As people tackle the Appalachian Trail’s 2,180-plus miles, they are inevitably met with the same question time and time again: Why?

Thru-hikers, as these long-distance trekkers are called, have all kinds of responses to that one, but only two can claim the inspirational answer given by Marines Mark Silvers and Sean Gobin. The pair, who recently passed through Haywood County, is doing this for wounded veterans. As they walk at a dizzying daily clip, they are also raising money to outfit disabled soldiers with specially made vehicles.

Maybe it goes without saying that they have found a lot of support since beginning what they call the Warrior Hike on March 15. Along the way, they’ve made sure to stop at various Veteran of Foreign Wars posts — including Waynesville’s own VFW Post 5202 — telling their story and collecting funds for the cause.

“Once we explain what we’re doing and what it’s all about, people are very supportive,” said Silvers, 26, sitting on a bed at a Waynesville motel a few weeks ago.

He and Gobin, 36, were surrounded by their gear, spread out and in various stages of drying, as they described brand-new nonprofit, which they thought up while still serving in Afghanistan together. After seeing so many soldiers go home with debilitating injuries, they wondered what they could do to help these men and women re-enter the civilian world.

It didn’t take long to find what Silvers calls a “gap” — and a pretty big one, at that. While the U.S. Department of Veteran Affairs gives $19,000 to veterans who have suffered multiple amputations in order to purchase a vehicle tailored to their needs, Silvers and Gobin found this left many soldiers about $10,000 short. During this hike, the twosome is looking to make up the difference for as many vets as possible, with grants of about $10,000 awarded on a case-by-case basis. With about $7,000 collected thus far, including $500 from the Waynesville post, the pair is looking to award the first grant soon.

Gobin described that upcoming milestone with excitement but also with a kind of duty, as if raising this money is the least he and Silvers can do.

Wounded veterans are “losing that military network when they’re coming home,” he said.

While he knows it’s impossible to make up for all that camaraderie and support, he hopes this project can help ease the shift for these returning heroes. He also knows what a tall order that is, as he and Silvers are still in the midst of their own enormous transition. With the war behind them and graduate school in front of them, this hike is a way to acclimate to the world again. While Gobin can’t know how they’ll feel at the trail’s dramatic terminus —Maine’s Mount Katahdin, which they’re planning to reach July 31 — he senses things are shifting daily for both of them. Though their fast pace leaves little time to think about it, they’re changing and adjusting little by little.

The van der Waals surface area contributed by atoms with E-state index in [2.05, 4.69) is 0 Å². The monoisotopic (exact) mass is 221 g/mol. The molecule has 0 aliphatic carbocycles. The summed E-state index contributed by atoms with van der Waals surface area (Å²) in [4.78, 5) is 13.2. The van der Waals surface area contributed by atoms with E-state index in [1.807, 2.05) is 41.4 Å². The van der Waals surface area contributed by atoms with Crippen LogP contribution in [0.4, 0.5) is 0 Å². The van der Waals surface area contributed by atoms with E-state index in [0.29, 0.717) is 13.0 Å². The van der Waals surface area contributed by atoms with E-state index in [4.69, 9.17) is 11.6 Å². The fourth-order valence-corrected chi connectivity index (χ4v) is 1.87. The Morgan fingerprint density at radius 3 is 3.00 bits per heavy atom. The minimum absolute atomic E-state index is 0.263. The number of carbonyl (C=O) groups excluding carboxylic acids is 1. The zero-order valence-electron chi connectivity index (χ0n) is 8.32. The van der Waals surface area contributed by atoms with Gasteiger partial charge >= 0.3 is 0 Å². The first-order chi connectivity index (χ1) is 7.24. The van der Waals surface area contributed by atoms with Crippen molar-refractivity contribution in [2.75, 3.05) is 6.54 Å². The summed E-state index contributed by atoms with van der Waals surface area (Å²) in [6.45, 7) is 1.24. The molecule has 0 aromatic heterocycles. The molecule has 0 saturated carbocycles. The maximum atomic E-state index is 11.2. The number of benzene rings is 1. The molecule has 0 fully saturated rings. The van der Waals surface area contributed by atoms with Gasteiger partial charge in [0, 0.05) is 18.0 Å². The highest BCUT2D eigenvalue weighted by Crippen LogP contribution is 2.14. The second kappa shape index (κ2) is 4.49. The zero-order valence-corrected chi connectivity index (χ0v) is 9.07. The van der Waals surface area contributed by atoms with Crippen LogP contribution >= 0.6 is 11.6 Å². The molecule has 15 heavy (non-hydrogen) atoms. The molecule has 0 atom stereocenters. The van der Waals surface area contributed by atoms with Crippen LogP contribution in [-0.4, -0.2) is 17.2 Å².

“It’s a great transition,” Gobin said. “It’s a fantastic transition activity.”

That’s not to sugarcoat it, however. Neither he nor Silvers was not about to white wash the trials of the trail.

“Physically, it’s pretty demanding," Silvers admitted.

While many thru-hikers tackle the trail in five to seven months, they’re trying to do it in about four and a half. That means sticking to a strict schedule, with long days and few breaks, save the many stops they have reserved at VFWs along the way. As Marines, their “toughness” is not in question, but everybody’s body has a limit. Luckily, they haven’t found theirs yet, even though Gobin has suffered through various injuries already and both have had to brave all the complications that go along with this hike — from bugs to rain to the simple question of where to do their laundry.

This means the trail is not always comfortable, but still it feels right them.

“I definitely haven’t had any feelings of wanting to quit,” Silvers said, with Gobin nodding in agreement.

While their incredibly worthy cause has kept them going, so too has something familiar to all thru-hikers but mostly unknown to everyone else: trail magic. That’s the term for the serendipitous turn of events that seem occur often on the AT, almost always at the hands of strangers. In the last month and change, Silvers and Gobin have experienced all kinds of spontaneous support, from shared conversations and meals to even free hotel rooms at times. Some of this surely has to do with the weighty importance of their cause, and some of it must just be the unique generosity the trail inspires in people.

Either way, none of it is lost on these men.

“Certainly we feel like were on a grand adventure,” Silvers said.

For more information on the Warrior Hike, including daily updates on Silvers and Gobin’s progress and how to donate to their cause, visit





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